Landing at Cape Town airport one morning, I am called aside after baggage claim by two black policemen. They take me to a private room for questioning about my status in the country, then go through my suitcase. When they find my underwear, they slow down as they pick through it, pointedly dangling each item between thumb and index finger. Afterwards they heap the disordered contents back into my suitcase and force it shut, breaking the zip.

It is a deliberate psychological affront, and although they have not touched me, I feel violated. I go straight to the police station and lodge a formal complaint with their supervisor. Several weeks later, I receive a letter of apology. It does not ease the new dread that grips me whenever I go through the airport.

Someone asks me: “As a Black non-South African woman, which do you think is worse – racism, xenophobia or sexism?” I just shake my head. It feels like the old trick question: which is heavier, a kilogram of feathers or a kilogram of stones? They are all heavy, their roots tangled in historical anti-blackness.

Until 1994, most Black South Africans were technically foreigners in their own country, explains Panashe Chigumadzi in an essay for The Guardian. They were classified as citizens of the marginalised “homelands” or “Bantustans” to which the apartheid government had resettled them. Post-apartheid, she points out, justice continues to elude the black majority: “A black-led government presides over an economy that is white-dominated, and which frequently ranks among the most unequal in the world.”

Visiting the Cape winelands, I am reminded of my schoolmate’s family farm, its endless fields tilled by black workers from whose ancestors that land was violently stolen. I can finally understand the subtext in the questioning I received that morning at the whites-only beach. Why did you come to South Africa? – What are you doing here, claiming spaces that we are yet to reclaim ourselves? I can grasp how history’s ugly shadows have sharpened the struggle for resources, for survival, into cruel afrophobic blades. I understand the transference of engrained violence onto the most vulnerable, the misdirected rage.

It doesn’t make it any easier to swallow.

All my encounters with racism and xenophobia blur into a murky cloud that saps my energy. I know it’s not that bad, for foreigners like me. My privilege cushions me. I enjoy a more comfortable life than most. Some of my best friends are South African. My good experiences outnumber the bad. So, why am I so tired?

It will take me years, and a radical change of environment, to fully process this mental and spiritual toll. At the time, all I know is that my blackness is not welcome here.

I quit the job that I have come to understand as a playground for white privilege and leave the country. My Master’s degree is left hanging, dissertation having been on hold for 18 months since Home Affairs renewed my work permit, but not the student authorisation linked to it, making it illegal for me to continue my studies. After a year’s hiatus, I return to tie up unfinished business.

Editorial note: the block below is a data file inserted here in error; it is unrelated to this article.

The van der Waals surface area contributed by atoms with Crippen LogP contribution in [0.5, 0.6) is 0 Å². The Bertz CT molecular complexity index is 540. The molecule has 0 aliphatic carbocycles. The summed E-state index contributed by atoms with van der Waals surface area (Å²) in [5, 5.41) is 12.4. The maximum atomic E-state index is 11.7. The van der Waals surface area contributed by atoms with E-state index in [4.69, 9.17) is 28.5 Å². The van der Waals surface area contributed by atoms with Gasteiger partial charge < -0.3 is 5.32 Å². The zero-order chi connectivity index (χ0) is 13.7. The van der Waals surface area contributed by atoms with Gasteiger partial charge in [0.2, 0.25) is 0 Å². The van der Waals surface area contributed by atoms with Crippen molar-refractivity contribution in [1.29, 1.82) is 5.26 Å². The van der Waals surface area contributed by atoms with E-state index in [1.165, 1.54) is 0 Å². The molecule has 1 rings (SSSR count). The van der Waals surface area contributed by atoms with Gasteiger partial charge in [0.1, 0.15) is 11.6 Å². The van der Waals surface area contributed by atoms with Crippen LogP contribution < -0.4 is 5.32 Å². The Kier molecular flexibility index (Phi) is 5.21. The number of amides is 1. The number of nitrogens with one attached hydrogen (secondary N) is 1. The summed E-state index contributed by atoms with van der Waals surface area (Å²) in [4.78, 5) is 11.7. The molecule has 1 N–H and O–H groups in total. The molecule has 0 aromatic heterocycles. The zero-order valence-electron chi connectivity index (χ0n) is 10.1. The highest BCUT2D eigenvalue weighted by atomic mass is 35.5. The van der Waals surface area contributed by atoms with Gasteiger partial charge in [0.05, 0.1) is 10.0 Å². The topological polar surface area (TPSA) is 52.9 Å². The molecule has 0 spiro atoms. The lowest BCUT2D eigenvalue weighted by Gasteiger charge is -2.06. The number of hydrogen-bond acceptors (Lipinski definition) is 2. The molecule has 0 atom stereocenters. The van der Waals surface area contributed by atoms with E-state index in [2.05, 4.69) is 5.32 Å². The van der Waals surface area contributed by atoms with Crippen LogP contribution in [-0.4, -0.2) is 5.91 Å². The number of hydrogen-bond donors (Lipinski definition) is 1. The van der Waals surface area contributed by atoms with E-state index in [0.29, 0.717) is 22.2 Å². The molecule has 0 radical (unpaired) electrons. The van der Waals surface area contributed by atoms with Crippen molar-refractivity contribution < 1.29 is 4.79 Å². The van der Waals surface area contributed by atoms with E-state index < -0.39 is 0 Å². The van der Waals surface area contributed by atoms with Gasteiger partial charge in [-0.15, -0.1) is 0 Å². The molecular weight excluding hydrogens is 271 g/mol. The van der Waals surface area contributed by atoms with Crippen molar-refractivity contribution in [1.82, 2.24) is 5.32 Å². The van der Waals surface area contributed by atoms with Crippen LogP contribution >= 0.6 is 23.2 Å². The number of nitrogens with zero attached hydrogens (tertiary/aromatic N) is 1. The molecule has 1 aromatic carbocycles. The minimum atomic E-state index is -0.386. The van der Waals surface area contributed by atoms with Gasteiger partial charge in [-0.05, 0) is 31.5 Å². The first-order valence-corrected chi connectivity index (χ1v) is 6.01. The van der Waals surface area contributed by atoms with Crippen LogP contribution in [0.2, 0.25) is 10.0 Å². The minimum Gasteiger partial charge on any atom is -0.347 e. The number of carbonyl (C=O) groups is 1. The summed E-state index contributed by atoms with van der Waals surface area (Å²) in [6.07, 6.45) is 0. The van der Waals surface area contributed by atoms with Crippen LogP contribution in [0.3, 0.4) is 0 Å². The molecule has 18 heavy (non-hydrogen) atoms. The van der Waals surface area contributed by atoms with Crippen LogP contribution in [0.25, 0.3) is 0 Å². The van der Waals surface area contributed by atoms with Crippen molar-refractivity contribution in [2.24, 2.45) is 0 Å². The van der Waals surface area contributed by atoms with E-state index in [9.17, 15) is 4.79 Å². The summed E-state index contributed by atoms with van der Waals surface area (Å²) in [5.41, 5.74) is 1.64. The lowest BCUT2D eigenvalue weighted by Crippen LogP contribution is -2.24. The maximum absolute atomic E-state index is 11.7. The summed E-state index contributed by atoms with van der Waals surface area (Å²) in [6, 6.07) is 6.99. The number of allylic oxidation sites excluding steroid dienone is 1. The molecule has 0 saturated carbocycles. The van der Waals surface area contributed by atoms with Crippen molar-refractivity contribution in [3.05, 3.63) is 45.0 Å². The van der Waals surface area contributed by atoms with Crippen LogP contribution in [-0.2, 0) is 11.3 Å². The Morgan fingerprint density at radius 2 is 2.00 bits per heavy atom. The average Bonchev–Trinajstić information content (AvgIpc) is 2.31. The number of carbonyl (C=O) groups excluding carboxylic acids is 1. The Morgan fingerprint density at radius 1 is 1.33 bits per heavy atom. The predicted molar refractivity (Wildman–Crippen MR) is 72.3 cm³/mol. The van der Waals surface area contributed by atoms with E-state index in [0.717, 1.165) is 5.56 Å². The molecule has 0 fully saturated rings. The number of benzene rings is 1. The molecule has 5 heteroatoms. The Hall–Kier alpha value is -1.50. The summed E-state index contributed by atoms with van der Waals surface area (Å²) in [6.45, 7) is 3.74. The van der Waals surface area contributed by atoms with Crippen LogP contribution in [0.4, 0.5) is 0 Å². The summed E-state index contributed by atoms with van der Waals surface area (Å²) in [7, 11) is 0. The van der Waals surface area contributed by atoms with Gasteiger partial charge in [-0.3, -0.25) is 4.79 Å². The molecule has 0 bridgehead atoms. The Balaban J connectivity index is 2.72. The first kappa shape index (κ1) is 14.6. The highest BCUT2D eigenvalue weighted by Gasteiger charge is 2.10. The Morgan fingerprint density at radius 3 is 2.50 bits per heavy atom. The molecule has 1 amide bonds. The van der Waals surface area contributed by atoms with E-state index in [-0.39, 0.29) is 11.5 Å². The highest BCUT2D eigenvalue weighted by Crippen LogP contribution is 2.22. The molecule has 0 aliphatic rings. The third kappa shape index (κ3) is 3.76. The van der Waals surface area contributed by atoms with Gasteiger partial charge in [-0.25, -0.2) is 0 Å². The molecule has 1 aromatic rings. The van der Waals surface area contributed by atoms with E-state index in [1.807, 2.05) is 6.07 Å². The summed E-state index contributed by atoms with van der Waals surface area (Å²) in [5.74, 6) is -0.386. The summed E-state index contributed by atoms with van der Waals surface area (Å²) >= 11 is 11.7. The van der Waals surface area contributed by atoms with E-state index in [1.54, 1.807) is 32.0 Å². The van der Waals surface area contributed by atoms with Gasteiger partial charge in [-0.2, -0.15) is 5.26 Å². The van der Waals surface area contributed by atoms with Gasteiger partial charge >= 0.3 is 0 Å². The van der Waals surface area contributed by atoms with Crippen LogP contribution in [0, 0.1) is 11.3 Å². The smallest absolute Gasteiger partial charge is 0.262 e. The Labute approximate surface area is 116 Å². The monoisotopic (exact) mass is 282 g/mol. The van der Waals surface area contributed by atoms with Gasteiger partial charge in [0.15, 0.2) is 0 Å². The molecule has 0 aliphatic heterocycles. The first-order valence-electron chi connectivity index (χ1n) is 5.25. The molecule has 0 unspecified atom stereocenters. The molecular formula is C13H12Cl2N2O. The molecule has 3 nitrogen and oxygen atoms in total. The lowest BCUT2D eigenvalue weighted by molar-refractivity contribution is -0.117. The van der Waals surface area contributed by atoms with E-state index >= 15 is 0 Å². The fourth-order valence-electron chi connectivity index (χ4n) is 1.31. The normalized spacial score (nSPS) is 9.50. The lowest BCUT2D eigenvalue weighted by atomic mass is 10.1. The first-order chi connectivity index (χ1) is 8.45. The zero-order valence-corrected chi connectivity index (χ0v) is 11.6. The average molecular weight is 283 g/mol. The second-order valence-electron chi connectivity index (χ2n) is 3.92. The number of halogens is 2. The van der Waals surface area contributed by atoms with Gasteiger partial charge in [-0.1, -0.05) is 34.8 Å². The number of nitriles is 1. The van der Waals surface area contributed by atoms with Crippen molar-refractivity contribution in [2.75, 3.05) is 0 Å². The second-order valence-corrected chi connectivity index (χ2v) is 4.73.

Unlike my earlier years in Cape Town, no particular incidents mar my final year in this city built on graveyards. I take up residence in my former neighbourhood, but on a different block, and my new neighbours leave me alone. There are no run-ins with police, no outbreaks of afrophobic violence in the news. Still, my spirit feels more ill at ease than ever. One night my sleep is punctured by what sounds like screams mangled with clashing metal. I leave my bed and go to the balcony to see what is happening.

Nothing is happening but the usual. On the other side of the well-lit street below, perfectly manicured grass curves around the seaside promenade that stretches from Bantry Bay to the Waterfront. During the day, the promenade is filled with people walking their dogs, jogging, playing games on the grass, relaxing. A certain kind of people, that is. Several years later, a black South African woman will be arrested while she takes selfies on the promenade on a Sunday morning. She will miss her job interview at a nearby hotel, instead spending the night in a holding cell on baseless suspicions of criminal activity. You look illegal.

In the middle of this night, screams echoing in my ears, there is nobody in sight. Behind the promenade, the Atlantic Ocean smashes into rocks, a timeless witness to battles whose unsettled dust still clogs our airways and clouds our vision. If these waves could talk, we might drown in their words. Robben Island floats in the distance, invisible in the dark. All my neighbours seem to be sleeping. The war-like sounds that have woken me fade into the hush of 3am, and I wonder if I am dreaming or just going mad.

You Look Illegal forms part of the Chimurenganyana Series, a pavement literature project consisting of serialized monographs expanding on themes developed in Chimurenga’s periodicals.

To purchase in print or as a PDF, head to our online shop.

This article and other work by Chimurenga are produced through the kind support of our readers. Please visit our donation page to support our work.

Share this post:

No comments yet.

Leave a Reply

Social media & sharing icons powered by UltimatelySocial